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    Maria & Popovi Pottery, ca. 1965

    Appraised Value:

    $24,000 - $36,000

    Appraised on: June 27, 2009

    Appraised in: Raleigh, North Carolina

    Appraised by: Bruce Shackelford

    Category: Tribal Arts

    Episode Info: Raleigh, Hour 3 (#1403)

    Originally Aired: January 18, 2010

    slideshow IMAGE: 1 of 5 Next 

    More Like This:

    Form: Plate, Pot, Jug
    Material: Pottery
    Period / Style: 20th Century
    Value Range: $24,000 - $36,000

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    Appraisal Video: (2:50)


    Appraised By:

    Bruce Shackelford
    Tribal Arts

    Appraisal Transcript:
    GUEST: My sister and I inherited them when our brother left everything that he had to the both of us. He did a lot of traveling.
    Over the years he brought back a lot of beautiful Southwestern pottery.

    APPRAISER: I've got you.

    GUEST: And the little bit I know about it is just from the books that we kept when he passed away and started reading on Maria.
    But we knew that was his favorite potterer.

    APPRAISER: So these are Maria pots?

    GUEST: Yes.

    APPRAISER: I saw the receipts.

    GUEST: I've got two receipts, that's all I could find.

    APPRAISER: And he had paid, like, $110 or something?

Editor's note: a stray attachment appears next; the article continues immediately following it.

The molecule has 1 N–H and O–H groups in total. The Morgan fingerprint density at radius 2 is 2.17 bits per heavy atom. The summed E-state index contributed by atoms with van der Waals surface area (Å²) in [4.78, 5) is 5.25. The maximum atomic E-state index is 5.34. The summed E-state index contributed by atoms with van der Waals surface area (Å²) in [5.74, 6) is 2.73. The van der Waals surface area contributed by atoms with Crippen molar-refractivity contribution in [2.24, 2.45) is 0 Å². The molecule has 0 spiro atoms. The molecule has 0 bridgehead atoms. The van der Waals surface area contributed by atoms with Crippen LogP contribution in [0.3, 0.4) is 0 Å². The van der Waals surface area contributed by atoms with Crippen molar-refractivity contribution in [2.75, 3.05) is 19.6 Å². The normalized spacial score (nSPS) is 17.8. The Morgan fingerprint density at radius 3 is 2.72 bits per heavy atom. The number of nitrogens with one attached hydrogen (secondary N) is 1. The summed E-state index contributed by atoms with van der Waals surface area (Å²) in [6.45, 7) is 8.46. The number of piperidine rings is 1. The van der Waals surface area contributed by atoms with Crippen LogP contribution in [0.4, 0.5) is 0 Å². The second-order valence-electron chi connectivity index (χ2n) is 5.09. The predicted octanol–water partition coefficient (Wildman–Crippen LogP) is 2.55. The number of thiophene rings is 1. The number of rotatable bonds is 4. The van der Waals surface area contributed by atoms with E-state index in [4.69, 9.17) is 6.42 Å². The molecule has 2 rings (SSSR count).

GUEST: $110, $90, $125, something like that.

    APPRAISER: Okay, there's two signatures on these pots. Do you know who the other signature is?

    GUEST: The Popovi is her son.

    APPRAISER: Right. Her son didn't live a long time, so they didn't make a lot of pots together. He was an excellent potter. All of these pots are dual
    signed Maria and Popovi, and he was... Popovi Da was his name.

    GUEST: Da, right.

    APPRAISER: And I just wanted to turn this over, because you can see there's the Maria signature, and the Popovi, and the number. And I believe this would be fifth month of 1965.

    GUEST: Okay.

    APPRAISER: I'm pretty sure that it's the date. The first pot over there, it's a feather design.

    GUEST: Mm-hmm.

    APPRAISER: And the plate is the same thing. These are called an avanyu. It's a water serpent. It's almost like a dragon in Japan or China.

    GUEST: Right.

    APPRAISER: He bought the right pots, and he bought them at the right time for the right price. They're burnished blackware. She learned to do this in the early '20s, late teens. It's called reduction firing, and that's what turns them black like this. Condition is a huge thing with Maria pots. There's a lot of them out there. She made her living doing this. Her whole family did.

    GUEST: Right.

    APPRAISER: So there's hundreds. We see no less than a half a dozen a show. The half a dozen we see are usually worth anywhere from $400 to $1,200
    because they've got nicks and scratches and little dents. These are really pristine examples of her work. The feather jar over there, $8,000 to $12,000 in a retail situation, conservatively.

    GUEST: Right.

    APPRAISER: The plate, $8,000 to $12,000. This little avanyu bowl, $4,000 to $6,000, and $4,000 to $6,000 for this.
    So these four pots, which were just sort of Art Deco style tourist pieces from the 1960s are worth $24,000 on the low end, $36,000 on the high end,
    and possibly more.

    GUEST: More, okay.

    APPRAISER: Again, it's about collectors wanting pristine examples, and you've got them.

    GUEST: Right.

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